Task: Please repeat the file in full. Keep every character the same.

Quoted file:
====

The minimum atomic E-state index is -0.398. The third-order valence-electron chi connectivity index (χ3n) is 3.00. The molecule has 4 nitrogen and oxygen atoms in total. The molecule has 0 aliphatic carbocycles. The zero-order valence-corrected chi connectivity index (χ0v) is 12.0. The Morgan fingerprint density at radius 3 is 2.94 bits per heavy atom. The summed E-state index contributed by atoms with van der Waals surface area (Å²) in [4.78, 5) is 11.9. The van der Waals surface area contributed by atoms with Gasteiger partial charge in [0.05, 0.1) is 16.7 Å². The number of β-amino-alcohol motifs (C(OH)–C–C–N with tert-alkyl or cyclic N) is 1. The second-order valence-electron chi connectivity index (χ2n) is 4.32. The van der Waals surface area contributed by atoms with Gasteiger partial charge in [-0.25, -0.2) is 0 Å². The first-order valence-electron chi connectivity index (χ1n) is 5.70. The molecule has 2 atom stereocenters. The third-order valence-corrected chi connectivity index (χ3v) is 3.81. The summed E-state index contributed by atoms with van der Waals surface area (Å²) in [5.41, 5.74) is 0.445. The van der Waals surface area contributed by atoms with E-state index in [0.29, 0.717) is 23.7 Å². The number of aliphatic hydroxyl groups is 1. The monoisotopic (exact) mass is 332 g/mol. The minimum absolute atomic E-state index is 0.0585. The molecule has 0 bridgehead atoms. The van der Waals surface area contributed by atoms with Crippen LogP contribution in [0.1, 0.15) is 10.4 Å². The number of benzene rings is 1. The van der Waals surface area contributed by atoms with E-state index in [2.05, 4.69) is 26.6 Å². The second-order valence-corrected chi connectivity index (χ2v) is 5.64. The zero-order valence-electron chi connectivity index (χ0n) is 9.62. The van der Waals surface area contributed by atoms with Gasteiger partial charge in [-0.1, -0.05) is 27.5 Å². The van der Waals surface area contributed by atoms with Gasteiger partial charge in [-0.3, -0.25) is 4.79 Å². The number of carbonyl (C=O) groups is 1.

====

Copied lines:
The minimum atomic E-state index is -0.398. The third-order valence-electron chi connectivity index (χ3n) is 3.00. The molecule has 4 nitrogen and oxygen atoms in total. The molecule has 0 aliphatic carbocycles. The zero-order valence-corrected chi connectivity index (χ0v) is 12.0. The Morgan fingerprint density at radius 3 is 2.94 bits per heavy atom. The summed E-state index contributed by atoms with van der Waals surface area (Å²) in [4.78, 5) is 11.9. The van der Waals surface area contributed by atoms with Gasteiger partial charge in [0.05, 0.1) is 16.7 Å². The number of β-amino-alcohol motifs (C(OH)–C–C–N with tert-alkyl or cyclic N) is 1. The second-order valence-electron chi connectivity index (χ2n) is 4.32. The van der Waals surface area contributed by atoms with Gasteiger partial charge in [-0.25, -0.2) is 0 Å². The first-order valence-electron chi connectivity index (χ1n) is 5.70. The molecule has 2 atom stereocenters. The third-order valence-corrected chi connectivity index (χ3v) is 3.81. The summed E-state index contributed by atoms with van der Waals surface area (Å²) in [5.41, 5.74) is 0.445. The van der Waals surface area contributed by atoms with E-state index in [0.29, 0.717) is 23.7 Å². The number of aliphatic hydroxyl groups is 1. The monoisotopic (exact) mass is 332 g/mol. The minimum absolute atomic E-state index is 0.0585. The molecule has 0 bridgehead atoms. The van der Waals surface area contributed by atoms with Crippen LogP contribution in [0.1, 0.15) is 10.4 Å². The number of benzene rings is 1. The van der Waals surface area contributed by atoms with E-state index in [2.05, 4.69) is 26.6 Å². The second-order valence-corrected chi connectivity index (χ2v) is 5.64. The zero-order valence-electron chi connectivity index (χ0n) is 9.62. The van der Waals surface area contributed by atoms with Gasteiger partial charge in [-0.1, -0.05) is 27.5 Å². The van der Waals surface area contributed by atoms with Gasteiger partial charge in [-0.3, -0.25) is 4.79 Å². The number of carbonyl (C=O) groups is 1.